Writing Company Reports Mike Sweeny, MSc, PGeo Senior Geologist

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Writing Company Reports Mike Sweeny, MSc, PGeo Senior Geologist Powered By Docstoc
					Writing Company
Mike Sweeny, MSc, PGeo
    Senior Geologist

   October 18th 2009
Types of Company Reports

•   Weekly Reports
•   Detailed Monthly Reports
•   Senior Executive Board Monthly Reports
•   Annual Reports
•   Budget Documents
•   Drill Proposals
•   Property Visits
•   Scoping, Pre-Feasibility and Feasibility Reports
•   NI43-101 Reports
•   Assessment Reports
•   Press Releases

Company Reports

• Usually internal use only
• Creating a report from your work, experience and ideas
  and recommendations, there may not anything to
• References/bibliography not always required
• Make use of internal company references and reports
• May use local/company terminology
• Not formal publications
• Be sure to get reports in on time
• Have your co-workers and managers review and
  comment before submitting
• Ask for and adopt any constructive criticism

Who do we write them for?

• Senior Executives (CEO, CFO, COO, VP, SVP,
• Senior Managers (who your manager reports
• Managers (your direct manager, other divisions
  or departments)
• Co-workers (geologists, geophysicists,
  metallurgists, mineralogists)
• Engineers (mining or otherwise)
• Government agencies (MNDM)

Know your audience

• A key issue with reporting is that it often tries
  to be all things to all people. Those receiving
  the report may have vastly different needs
  depending on their role in the organization.
  When reporting it is important to know who is
  your primary audience to focus on topic areas
  and the level of detail suitable for them. Others
  may be copied on the report but they are not
  to whom the report is directed. If specific
  reporting requirements exist for others then
  they must be addressed separately.


•The primary audience for the reports listed above, are interested in
  outcomes against plan, as this is the basis for the business case.
Writing Style

Keep it simple
• Remember the audience for the report does not
  have intimate knowledge of the project or the
  appropriate technical background to
  understand certain content.
• Avoid jargon, technical explanations and
  unannounced abbreviations. TLA’s are not
  always welcome.
• Use short sentences with one idea per
  sentence; try for a maximum of 21 words.
• Use plain English – see handout

Keep it short and concise

• Reporting is not meant to be a list of those
  activities worked on during the period.
  Activities and progress must be communicated
  in the context of delivery against plan. Were
  the activities planned to be started; started?
  Were the activities planned to be completed;
• Where performance is not met, describe the
  actions (at an appropriate level of detail for the
  audience) to recover to the plan. If plan is not
  able to be met, what are the implications for
  the business case?

Don’t use these words              When you mean these
Anticipate                         expect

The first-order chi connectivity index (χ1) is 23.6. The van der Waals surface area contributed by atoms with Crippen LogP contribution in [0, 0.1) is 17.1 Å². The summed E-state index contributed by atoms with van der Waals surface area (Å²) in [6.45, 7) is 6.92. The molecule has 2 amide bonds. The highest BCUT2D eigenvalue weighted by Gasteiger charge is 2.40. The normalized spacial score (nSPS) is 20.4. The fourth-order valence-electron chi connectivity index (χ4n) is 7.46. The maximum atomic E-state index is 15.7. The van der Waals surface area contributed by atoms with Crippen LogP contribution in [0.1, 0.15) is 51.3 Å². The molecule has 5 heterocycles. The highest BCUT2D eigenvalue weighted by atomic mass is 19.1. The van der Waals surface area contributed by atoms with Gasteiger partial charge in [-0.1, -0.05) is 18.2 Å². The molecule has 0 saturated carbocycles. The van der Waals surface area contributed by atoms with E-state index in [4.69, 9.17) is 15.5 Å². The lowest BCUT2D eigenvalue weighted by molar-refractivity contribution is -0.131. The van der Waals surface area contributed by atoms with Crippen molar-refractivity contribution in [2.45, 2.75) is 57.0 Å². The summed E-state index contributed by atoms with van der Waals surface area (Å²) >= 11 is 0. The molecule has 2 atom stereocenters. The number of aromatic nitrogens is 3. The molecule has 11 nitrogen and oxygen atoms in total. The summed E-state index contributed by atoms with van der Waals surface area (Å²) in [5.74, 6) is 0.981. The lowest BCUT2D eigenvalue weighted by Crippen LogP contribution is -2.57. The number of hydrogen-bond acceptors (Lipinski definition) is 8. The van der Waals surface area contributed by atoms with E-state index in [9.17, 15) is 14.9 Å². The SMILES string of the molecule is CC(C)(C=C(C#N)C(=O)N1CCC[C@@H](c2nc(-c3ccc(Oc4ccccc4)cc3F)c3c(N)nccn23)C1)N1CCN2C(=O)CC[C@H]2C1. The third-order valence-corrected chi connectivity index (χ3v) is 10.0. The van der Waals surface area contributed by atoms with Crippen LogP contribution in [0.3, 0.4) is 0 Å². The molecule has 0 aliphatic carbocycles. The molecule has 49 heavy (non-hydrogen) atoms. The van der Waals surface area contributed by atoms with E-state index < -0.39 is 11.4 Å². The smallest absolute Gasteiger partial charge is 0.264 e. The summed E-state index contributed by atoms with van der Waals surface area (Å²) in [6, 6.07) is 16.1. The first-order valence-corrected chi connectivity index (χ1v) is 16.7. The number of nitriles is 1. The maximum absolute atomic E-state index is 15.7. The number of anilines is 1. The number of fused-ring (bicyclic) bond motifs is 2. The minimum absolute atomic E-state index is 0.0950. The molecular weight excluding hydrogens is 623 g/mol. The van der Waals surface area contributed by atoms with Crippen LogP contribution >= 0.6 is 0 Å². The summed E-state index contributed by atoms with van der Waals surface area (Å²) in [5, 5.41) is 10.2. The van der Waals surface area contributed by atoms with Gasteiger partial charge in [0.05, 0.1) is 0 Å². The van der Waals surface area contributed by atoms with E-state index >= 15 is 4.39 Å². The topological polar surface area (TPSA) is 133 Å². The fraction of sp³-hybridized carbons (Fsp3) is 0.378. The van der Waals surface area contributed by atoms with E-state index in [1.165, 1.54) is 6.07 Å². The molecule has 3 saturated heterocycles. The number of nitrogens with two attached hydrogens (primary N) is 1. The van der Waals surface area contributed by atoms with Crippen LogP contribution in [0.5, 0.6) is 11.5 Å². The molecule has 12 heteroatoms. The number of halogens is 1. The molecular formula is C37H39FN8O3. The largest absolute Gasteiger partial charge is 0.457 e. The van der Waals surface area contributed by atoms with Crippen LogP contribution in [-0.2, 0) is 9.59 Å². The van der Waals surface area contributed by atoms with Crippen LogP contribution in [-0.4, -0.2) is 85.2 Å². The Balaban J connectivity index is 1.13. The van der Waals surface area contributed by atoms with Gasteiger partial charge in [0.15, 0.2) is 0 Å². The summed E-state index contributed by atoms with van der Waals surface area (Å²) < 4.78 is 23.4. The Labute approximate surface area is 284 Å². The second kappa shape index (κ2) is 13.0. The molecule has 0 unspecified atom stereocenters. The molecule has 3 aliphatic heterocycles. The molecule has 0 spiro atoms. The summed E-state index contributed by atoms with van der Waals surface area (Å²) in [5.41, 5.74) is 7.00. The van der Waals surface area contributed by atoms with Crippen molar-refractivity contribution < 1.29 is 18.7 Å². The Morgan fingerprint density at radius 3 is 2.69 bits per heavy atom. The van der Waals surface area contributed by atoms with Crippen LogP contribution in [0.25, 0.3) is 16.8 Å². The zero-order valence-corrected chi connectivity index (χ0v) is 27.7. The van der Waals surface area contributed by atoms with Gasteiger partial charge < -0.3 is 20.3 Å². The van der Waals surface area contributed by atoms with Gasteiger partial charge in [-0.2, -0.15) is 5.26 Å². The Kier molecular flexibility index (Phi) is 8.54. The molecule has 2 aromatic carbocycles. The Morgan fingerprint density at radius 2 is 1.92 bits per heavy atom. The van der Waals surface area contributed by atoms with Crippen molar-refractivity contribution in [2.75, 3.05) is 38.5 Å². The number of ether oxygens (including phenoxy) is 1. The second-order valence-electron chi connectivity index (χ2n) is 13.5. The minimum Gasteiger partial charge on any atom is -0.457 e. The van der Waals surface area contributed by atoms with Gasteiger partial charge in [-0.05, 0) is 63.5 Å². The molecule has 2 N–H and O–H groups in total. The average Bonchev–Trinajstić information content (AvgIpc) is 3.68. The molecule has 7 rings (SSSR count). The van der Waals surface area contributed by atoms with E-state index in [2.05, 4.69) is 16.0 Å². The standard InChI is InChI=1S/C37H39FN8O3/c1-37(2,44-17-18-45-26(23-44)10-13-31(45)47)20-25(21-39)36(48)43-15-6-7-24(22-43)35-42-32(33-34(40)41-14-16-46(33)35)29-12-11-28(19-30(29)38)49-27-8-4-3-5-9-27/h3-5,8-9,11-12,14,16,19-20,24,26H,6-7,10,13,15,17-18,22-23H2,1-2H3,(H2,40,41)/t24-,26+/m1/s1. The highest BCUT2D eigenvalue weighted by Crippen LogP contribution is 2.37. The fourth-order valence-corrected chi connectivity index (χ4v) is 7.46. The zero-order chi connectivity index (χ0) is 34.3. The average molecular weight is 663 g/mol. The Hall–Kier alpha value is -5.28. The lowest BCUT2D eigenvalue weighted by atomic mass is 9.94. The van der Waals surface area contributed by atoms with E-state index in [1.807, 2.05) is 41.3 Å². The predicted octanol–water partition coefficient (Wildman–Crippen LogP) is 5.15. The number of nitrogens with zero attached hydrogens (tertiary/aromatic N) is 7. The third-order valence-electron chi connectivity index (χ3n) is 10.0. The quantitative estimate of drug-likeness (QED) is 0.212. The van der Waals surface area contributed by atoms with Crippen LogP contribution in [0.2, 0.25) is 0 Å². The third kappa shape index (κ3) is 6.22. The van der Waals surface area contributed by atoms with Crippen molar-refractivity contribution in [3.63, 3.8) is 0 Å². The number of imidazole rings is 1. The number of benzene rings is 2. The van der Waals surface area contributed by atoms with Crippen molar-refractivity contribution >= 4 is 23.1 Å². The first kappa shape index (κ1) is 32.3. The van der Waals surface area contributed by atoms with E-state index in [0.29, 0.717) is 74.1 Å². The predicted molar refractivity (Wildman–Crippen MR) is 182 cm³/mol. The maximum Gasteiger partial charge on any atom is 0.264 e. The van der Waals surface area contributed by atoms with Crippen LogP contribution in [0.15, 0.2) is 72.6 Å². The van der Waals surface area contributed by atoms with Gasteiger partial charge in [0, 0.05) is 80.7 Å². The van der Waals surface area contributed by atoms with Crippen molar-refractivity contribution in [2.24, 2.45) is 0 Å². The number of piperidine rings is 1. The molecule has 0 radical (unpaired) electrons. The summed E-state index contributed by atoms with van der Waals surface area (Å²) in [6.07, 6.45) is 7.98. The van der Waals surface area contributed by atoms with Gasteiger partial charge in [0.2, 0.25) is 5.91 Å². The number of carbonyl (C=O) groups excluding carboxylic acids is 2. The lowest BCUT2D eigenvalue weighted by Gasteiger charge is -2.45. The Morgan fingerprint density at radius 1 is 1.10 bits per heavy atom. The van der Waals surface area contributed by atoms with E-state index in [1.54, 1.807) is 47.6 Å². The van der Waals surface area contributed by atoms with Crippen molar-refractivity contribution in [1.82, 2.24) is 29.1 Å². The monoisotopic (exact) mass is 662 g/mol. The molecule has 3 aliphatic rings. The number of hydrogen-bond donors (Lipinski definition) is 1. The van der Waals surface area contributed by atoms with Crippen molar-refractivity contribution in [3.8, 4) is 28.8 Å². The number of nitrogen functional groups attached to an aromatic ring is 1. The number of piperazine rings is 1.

Ascertain                          learn
cognizant                          aware
commensurate with                  equal to
consummate                         bring about
deem                               think
determine                          ask, learn, inquire
discrepancy                        difference
disseminate                        spread
likewise                           and
locality                           place
major                              main, important
preclude                           prevent
practically                        almost, nearly
percentage, proportion, fraction   few, some, many
require                            want, need
verification                       proof
visualize                          imagine or picture

Clarity and Conciseness

•Clarify writing by cutting away deadwood. Don’t subject your
readers to pretentious, flabby prose. Convey your message in
direct, specific terms.
•Replace the showy phrases in the first column with the plain,
concise terms in the second. Many words in the first column have
legitimate uses; however, when overused, they make reading
Showy                            Plain
along the lines of               like

and so on                        (leave out)

anticipate                       expect

apparent                         clear, plain

appreciable                      many

as a means of                    to

ascertain                        find out, learn

at all times                     always

at the conclusion of             after

at the point in time             then

at the present time              now

at this point in time            now
Clarity and Conciseness

Showy                        Plain
adjacent to                  next to
advantageous                 helpful
cease                        stop
commence or initiate         start or begin
comprehensive                full
concerning the matter of     about
constitutes                  is, forms, makes up
contribute                   give
cooperate                    help
costs the sum of             costs
delete                       cut, drop
depart                       leave
due to the fact that         due to, because
during the course of         during
evident                      clear